Narrow-leaved peacock ginger grow abundantly in Assam. Fresh leaves of narrow-leaved peacock ginger were collected from the green house of Department of Biosciences and Bioengineering, Indian Institute of Technology Guwahati. Leaves were washed and dried. Aqueous extract from the leaf sample was obtained by homogenizing a weighed quantity of leaves to give a concentration of 50 mg.mL-1. The slurry was passed through several thicknesses of cheesecloth and the extract was clarified by centrifugation for 15 min at 3000 rpm. The aqueous supernatant was tested immediately for cellulase inhibition.
Cellulase inhibition by leaf extract of K. angustifolia
The inhibition study was performed by two methods . In the first method, the crude plant extract having a concentration of 50 mg mL-1 was serial diluted from 10-1 to10-4 concentrations. Plant leaf extract was tested for inhibition by mixing two parts of enzyme solution with one part of leaf extract; distilled water was used in place of the extract as control. The enzyme was incubated with the leaf extract for 20 min at room temperature which was followed by cellulase assay at the optimized condition for temperature, substrate concentration and pH for each enzyme. The reducing sugar was estimated by DNS method and the reduction in cellulase activity was expressed in percentage loss of cellulase activity with respect to enzyme control. In the second method different aliquots of crude leaf extract (200 μL-1000 μL of concentration 50 mg.mL-1) was added to the substrate (Whatman filter paper-I) initially and incubated at room temperature for 20 mins followed by the addition of buffer and five times diluted enzyme. The cellulase inhibition assay was carried out in the reaction condition optimized in this research. After the enzymatic reaction, the reducing sugar was estimated by DNS method.
All experiments were performed in triplicates. The statistical analysis (Mean ± SD) of the triplicates was carried out in Microsoft Excel 2007.
Effect of incubation time on production of cellulase enzyme by solid state fermentation
Cellulase enzyme activity was determined as the Filter Paper Assay method (FPA) on units per gram dry solid (U g-1 DS) basis. N. crassa 987A showed the highest enzyme activity of 3.830 ± 0.020 U g-1 DS (Mean ± S. E) on day 2 i.e. after 48 h of fermentation. N. crassa 988A showed the highest activity on day 3 of 0.130 ± 0.050 U g-1 DS. Thus, N. crassa 987A was found to exhibit better cellulase activity and chosen as control for further studies on cellulase inhibition by leaf extract of narrow-leaved peacock ginger. F. oxysporum showed maximum enzyme activity of 0.361 ± 0.002 U g-1 DS after one day incubation (Figure 1). Thus, cellulase produced by F. oxysporum after 1 d of fermentation was used for further experiments.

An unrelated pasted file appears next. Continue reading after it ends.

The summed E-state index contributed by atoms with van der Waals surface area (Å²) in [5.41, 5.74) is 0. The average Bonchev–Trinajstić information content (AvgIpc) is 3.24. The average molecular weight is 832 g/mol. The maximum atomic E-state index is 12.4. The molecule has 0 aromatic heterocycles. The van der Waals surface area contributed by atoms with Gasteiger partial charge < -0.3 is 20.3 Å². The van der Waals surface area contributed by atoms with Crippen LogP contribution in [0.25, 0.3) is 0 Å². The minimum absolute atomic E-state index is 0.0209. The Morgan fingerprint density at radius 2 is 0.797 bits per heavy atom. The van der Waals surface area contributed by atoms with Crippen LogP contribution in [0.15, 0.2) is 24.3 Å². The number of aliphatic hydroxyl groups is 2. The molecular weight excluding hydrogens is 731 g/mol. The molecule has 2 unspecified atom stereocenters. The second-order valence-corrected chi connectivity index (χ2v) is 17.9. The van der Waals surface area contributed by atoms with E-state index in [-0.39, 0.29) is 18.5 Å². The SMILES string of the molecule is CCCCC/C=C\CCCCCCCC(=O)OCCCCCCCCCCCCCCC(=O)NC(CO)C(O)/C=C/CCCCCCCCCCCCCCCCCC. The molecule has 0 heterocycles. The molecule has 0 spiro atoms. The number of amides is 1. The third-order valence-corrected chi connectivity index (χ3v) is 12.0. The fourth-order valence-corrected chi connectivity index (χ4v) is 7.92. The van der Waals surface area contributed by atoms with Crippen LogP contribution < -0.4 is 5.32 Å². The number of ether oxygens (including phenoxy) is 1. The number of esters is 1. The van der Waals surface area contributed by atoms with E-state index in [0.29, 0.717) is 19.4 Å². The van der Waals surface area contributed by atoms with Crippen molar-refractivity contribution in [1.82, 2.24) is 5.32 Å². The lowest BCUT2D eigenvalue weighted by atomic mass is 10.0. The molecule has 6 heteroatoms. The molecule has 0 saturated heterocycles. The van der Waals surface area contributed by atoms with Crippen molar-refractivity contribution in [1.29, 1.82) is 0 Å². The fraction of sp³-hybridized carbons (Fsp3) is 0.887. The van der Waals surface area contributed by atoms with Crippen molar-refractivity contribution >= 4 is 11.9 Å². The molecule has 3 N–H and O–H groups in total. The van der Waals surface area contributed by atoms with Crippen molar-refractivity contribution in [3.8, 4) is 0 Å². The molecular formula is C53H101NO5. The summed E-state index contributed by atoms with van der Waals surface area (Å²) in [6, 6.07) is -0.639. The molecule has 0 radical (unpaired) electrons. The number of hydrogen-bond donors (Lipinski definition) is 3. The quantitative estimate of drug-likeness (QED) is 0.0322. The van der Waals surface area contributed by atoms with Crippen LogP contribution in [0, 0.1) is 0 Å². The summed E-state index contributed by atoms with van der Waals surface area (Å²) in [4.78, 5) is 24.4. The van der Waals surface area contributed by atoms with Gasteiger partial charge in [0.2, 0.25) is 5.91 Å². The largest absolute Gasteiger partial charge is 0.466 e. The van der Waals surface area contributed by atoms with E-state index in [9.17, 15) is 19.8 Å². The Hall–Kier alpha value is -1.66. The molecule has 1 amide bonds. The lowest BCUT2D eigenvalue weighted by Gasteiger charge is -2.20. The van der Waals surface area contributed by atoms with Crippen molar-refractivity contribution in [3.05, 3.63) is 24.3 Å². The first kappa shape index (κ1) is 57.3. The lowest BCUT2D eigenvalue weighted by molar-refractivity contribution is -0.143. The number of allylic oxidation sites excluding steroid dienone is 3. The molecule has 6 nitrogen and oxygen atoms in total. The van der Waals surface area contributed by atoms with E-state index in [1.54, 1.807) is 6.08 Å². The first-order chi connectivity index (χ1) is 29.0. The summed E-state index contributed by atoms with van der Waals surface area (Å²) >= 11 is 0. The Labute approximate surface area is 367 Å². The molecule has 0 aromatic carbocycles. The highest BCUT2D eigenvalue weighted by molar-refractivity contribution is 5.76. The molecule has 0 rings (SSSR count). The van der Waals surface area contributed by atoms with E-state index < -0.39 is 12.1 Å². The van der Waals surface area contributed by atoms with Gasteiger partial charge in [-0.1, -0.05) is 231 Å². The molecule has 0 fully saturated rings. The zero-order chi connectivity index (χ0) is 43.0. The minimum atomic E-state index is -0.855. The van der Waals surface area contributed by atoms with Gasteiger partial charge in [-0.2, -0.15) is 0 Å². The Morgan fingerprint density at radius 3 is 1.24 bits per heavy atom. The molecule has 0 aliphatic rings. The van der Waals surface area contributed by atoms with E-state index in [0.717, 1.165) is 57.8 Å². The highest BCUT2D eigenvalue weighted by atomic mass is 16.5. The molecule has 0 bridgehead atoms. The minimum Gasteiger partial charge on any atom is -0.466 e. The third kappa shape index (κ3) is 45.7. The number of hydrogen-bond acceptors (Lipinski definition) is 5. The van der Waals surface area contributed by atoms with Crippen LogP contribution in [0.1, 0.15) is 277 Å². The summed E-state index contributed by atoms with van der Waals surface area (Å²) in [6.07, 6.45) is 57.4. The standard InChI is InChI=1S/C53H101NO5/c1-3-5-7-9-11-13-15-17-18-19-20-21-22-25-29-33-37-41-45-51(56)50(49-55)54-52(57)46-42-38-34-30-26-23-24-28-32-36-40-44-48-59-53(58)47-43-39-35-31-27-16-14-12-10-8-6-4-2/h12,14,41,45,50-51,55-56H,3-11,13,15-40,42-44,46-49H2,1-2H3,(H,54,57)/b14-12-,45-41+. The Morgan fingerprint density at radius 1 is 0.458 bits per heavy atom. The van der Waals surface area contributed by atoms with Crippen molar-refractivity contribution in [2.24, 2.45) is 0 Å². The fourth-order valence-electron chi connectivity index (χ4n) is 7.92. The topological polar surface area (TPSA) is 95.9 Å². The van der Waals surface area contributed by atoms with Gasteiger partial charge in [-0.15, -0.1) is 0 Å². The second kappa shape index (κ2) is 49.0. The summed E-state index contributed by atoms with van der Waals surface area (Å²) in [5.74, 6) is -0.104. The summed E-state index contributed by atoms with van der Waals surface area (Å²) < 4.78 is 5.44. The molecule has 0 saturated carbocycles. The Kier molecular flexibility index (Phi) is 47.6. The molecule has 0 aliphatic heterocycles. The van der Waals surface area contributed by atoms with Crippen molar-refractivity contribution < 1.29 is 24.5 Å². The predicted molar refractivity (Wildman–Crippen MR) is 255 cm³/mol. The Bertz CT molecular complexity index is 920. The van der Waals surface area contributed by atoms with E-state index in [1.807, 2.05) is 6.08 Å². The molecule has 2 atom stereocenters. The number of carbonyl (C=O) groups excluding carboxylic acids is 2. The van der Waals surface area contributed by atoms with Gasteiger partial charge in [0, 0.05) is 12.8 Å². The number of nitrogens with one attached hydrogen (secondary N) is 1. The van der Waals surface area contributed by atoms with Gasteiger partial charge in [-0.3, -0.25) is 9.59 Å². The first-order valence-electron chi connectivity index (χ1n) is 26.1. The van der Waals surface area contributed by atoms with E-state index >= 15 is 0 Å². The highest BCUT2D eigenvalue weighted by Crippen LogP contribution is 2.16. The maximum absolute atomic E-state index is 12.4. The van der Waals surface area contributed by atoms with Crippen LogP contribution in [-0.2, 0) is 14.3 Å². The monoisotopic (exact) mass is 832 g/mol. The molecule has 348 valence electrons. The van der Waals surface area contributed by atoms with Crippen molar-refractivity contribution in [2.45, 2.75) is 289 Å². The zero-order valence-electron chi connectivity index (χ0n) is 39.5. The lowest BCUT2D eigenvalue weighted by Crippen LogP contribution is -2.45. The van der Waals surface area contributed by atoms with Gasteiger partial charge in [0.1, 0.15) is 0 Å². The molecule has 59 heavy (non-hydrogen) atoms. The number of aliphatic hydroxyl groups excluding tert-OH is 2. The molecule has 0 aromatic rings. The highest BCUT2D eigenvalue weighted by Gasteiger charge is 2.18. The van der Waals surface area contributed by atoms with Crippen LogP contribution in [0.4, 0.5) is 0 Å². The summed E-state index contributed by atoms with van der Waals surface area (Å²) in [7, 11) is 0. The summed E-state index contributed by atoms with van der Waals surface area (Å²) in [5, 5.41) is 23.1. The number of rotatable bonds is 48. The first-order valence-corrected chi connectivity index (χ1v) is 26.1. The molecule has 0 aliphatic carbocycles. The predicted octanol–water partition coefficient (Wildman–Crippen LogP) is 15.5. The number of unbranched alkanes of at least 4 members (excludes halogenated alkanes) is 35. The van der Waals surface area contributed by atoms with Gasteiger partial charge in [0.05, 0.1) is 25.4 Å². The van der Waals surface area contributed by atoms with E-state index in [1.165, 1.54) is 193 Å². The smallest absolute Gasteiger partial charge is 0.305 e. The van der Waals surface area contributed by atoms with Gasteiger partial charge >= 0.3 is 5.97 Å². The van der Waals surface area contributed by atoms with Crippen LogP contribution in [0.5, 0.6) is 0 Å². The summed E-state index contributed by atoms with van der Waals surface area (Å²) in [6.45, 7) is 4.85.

Characterization of cellulase enzyme produced by fermentation
Effect of pH on enzyme activity and stability: Every enzyme shows a maximum activity at a certain pH. The activity assays for both fungal enzymes were carried out at various pH using different buffers to determine the optimum pH. The variation of enzyme activity with respect to pH was depicted graphically for each fungus. The optimum pH for N. crassa 987A was found to be 6.0 with the highest enzyme activity of 0.290 ± 0.004 U g-1 DS. Thus, phosphate buffer of pH -6.0 was used for any cellulolysis experiment involving N. crassa 987A.The optimum pH for F. oxysporum was found to be 4.0 (acetate buffer) with 0.160 ± 0.002 U g-1 DS cellulolytic activity. For our further experimentation with F. oxysporum, acetate buffer of pH-4 was used (Figure 2a).
Effect of temperature on enzyme activity and stability: The temperature at which an enzyme attains maximum activity is defined as optimum temperature. The assay of optimum temperature was carried out at the optimum pH of each enzyme: phosphate buffer of pH -6.0 (N. crassa 987A) and acetate buffer of pH -4.0 (F. oxysporum). The graph showed that the optimum temperature of N. crassa 987A was found to be 70°C with cellulolytic activity was of 0.090 ± 0.001 U g-1 DS (Figure 1). In case of F. oxysporum, the optimum temperature of the crude enzyme was found to be 60°C with cellulolytic activity of 0.045 ± 0.001 U/g DS (Figure 2b).
Determination of optimum substrate concentration: Enzyme-substrate ratio plays a crucial role in enzyme assay. Cellulase activity was tested for various concentration of the substrate at the optimum pH and optimum temperature of each enzyme: phosphate buffer of pH -6.0 and 70°C (N. crassa 987A); acetate buffer of pH -4.0 and 60°C (F. oxysporum). The optimum substrate concentration for cellulase assay was estimated “100 mg” for both fungal species. Therefore, 100 mg of Whatman filter paper-I was used for the assay. F. oxysporum showed a higher enzyme activity of 0.061 ± 0.001 U g-1 DS compared to N. crassa which showed an activity of 0.044 ± 0.001 U g-1 DS when 100 mg of substrate was taken for the assay (Figure 2c).
Inhibition of cellulase activity: The assays of cellulase inhibition were carried out at temperature optima, pH optima and optimum substrate concentration of each enzyme by two methods: 70°C, pH 6.0, 100 mg of filter paper (N. crassa 987A) and 60°C, pH 4.0. 100 mg of filter paper (F. oxysporum). In the first method, a decrease of ~43% cellulolytic activity (N. crassa) was observed with 5 mg.mL-1 narrow-leaved peacock ginger leaf extract. The effect of inhibition was reduced as the extract was diluted further. When the extract was diluted 10-4 times, the reduction in fungal cellulolysis was just about 7% (N. crassa). A reduction of about 87% cellulolytic activity (F. oxysporum) was observed with K. angustifolia leaf extract of 5 mg.mL-1 concentration. When 10-4 times serially diluted narrow-leaved peacock ginger leaf extract was used, cellulolytic activity reduced to 27% (Figure 3a).